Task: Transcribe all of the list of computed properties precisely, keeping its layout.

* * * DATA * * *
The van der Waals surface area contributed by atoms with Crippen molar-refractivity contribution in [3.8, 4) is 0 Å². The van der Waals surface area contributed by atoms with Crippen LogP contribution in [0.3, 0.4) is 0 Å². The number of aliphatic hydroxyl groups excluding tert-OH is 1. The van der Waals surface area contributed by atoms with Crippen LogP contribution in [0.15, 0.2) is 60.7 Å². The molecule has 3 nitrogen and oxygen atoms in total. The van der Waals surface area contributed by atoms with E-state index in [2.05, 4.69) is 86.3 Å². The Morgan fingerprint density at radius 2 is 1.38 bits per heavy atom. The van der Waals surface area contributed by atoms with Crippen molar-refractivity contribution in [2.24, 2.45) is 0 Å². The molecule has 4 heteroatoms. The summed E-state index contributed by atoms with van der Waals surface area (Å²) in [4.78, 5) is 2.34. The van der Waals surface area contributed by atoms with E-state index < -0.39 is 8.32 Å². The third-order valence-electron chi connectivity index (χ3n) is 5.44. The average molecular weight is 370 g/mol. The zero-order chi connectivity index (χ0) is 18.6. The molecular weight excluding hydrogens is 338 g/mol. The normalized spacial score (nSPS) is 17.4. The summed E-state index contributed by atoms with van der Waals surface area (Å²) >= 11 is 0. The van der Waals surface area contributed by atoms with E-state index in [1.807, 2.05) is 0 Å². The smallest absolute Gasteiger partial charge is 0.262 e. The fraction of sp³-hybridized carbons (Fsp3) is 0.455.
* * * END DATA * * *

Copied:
The van der Waals surface area contributed by atoms with Crippen molar-refractivity contribution in [3.8, 4) is 0 Å². The van der Waals surface area contributed by atoms with Crippen LogP contribution in [0.3, 0.4) is 0 Å². The number of aliphatic hydroxyl groups excluding tert-OH is 1. The van der Waals surface area contributed by atoms with Crippen LogP contribution in [0.15, 0.2) is 60.7 Å². The molecule has 3 nitrogen and oxygen atoms in total. The van der Waals surface area contributed by atoms with E-state index in [2.05, 4.69) is 86.3 Å². The Morgan fingerprint density at radius 2 is 1.38 bits per heavy atom. The van der Waals surface area contributed by atoms with Crippen molar-refractivity contribution in [2.24, 2.45) is 0 Å². The molecule has 4 heteroatoms. The summed E-state index contributed by atoms with van der Waals surface area (Å²) in [4.78, 5) is 2.34. The van der Waals surface area contributed by atoms with E-state index < -0.39 is 8.32 Å². The third-order valence-electron chi connectivity index (χ3n) is 5.44. The average molecular weight is 370 g/mol. The zero-order chi connectivity index (χ0) is 18.6. The molecular weight excluding hydrogens is 338 g/mol. The normalized spacial score (nSPS) is 17.4. The summed E-state index contributed by atoms with van der Waals surface area (Å²) >= 11 is 0. The van der Waals surface area contributed by atoms with E-state index in [1.807, 2.05) is 0 Å². The smallest absolute Gasteiger partial charge is 0.262 e. The fraction of sp³-hybridized carbons (Fsp3) is 0.455.